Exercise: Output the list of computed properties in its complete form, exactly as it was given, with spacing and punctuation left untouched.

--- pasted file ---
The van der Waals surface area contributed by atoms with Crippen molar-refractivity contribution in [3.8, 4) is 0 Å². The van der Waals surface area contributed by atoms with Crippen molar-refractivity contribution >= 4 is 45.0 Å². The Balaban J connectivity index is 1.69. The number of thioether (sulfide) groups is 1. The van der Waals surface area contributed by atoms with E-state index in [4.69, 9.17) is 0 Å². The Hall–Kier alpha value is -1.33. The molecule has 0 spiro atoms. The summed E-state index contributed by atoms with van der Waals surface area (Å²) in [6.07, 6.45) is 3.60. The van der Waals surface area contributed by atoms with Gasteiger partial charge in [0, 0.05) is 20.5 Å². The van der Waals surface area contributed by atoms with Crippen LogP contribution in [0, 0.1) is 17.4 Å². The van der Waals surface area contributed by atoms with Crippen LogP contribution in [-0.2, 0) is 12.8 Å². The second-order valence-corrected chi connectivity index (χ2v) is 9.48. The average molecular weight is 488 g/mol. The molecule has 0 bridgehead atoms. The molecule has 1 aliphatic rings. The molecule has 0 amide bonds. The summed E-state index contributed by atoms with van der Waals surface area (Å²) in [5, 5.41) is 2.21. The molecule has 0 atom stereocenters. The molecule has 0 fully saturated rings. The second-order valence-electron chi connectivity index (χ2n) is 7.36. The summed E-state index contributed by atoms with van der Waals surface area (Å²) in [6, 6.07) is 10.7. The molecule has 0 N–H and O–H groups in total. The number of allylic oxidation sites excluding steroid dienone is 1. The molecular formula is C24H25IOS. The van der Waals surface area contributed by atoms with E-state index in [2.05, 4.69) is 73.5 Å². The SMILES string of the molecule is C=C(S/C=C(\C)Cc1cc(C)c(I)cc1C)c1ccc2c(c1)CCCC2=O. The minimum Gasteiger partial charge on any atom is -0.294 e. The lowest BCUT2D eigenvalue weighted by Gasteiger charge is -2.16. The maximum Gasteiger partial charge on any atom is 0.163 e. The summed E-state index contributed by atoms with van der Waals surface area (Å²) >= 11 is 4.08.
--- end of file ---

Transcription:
The van der Waals surface area contributed by atoms with Crippen molar-refractivity contribution in [3.8, 4) is 0 Å². The van der Waals surface area contributed by atoms with Crippen molar-refractivity contribution >= 4 is 45.0 Å². The Balaban J connectivity index is 1.69. The number of thioether (sulfide) groups is 1. The van der Waals surface area contributed by atoms with E-state index in [4.69, 9.17) is 0 Å². The Hall–Kier alpha value is -1.33. The molecule has 0 spiro atoms. The summed E-state index contributed by atoms with van der Waals surface area (Å²) in [6.07, 6.45) is 3.60. The van der Waals surface area contributed by atoms with Gasteiger partial charge in [0, 0.05) is 20.5 Å². The van der Waals surface area contributed by atoms with Crippen LogP contribution in [0, 0.1) is 17.4 Å². The van der Waals surface area contributed by atoms with Crippen LogP contribution in [-0.2, 0) is 12.8 Å². The second-order valence-corrected chi connectivity index (χ2v) is 9.48. The average molecular weight is 488 g/mol. The molecule has 0 bridgehead atoms. The molecule has 1 aliphatic rings. The molecule has 0 amide bonds. The summed E-state index contributed by atoms with van der Waals surface area (Å²) in [5, 5.41) is 2.21. The molecule has 0 atom stereocenters. The molecule has 0 fully saturated rings. The second-order valence-electron chi connectivity index (χ2n) is 7.36. The summed E-state index contributed by atoms with van der Waals surface area (Å²) in [6, 6.07) is 10.7. The molecule has 0 N–H and O–H groups in total. The number of allylic oxidation sites excluding steroid dienone is 1. The molecular formula is C24H25IOS. The van der Waals surface area contributed by atoms with E-state index in [2.05, 4.69) is 73.5 Å². The SMILES string of the molecule is C=C(S/C=C(\C)Cc1cc(C)c(I)cc1C)c1ccc2c(c1)CCCC2=O. The minimum Gasteiger partial charge on any atom is -0.294 e. The lowest BCUT2D eigenvalue weighted by Gasteiger charge is -2.16. The maximum Gasteiger partial charge on any atom is 0.163 e. The summed E-state index contributed by atoms with van der Waals surface area (Å²) >= 11 is 4.08.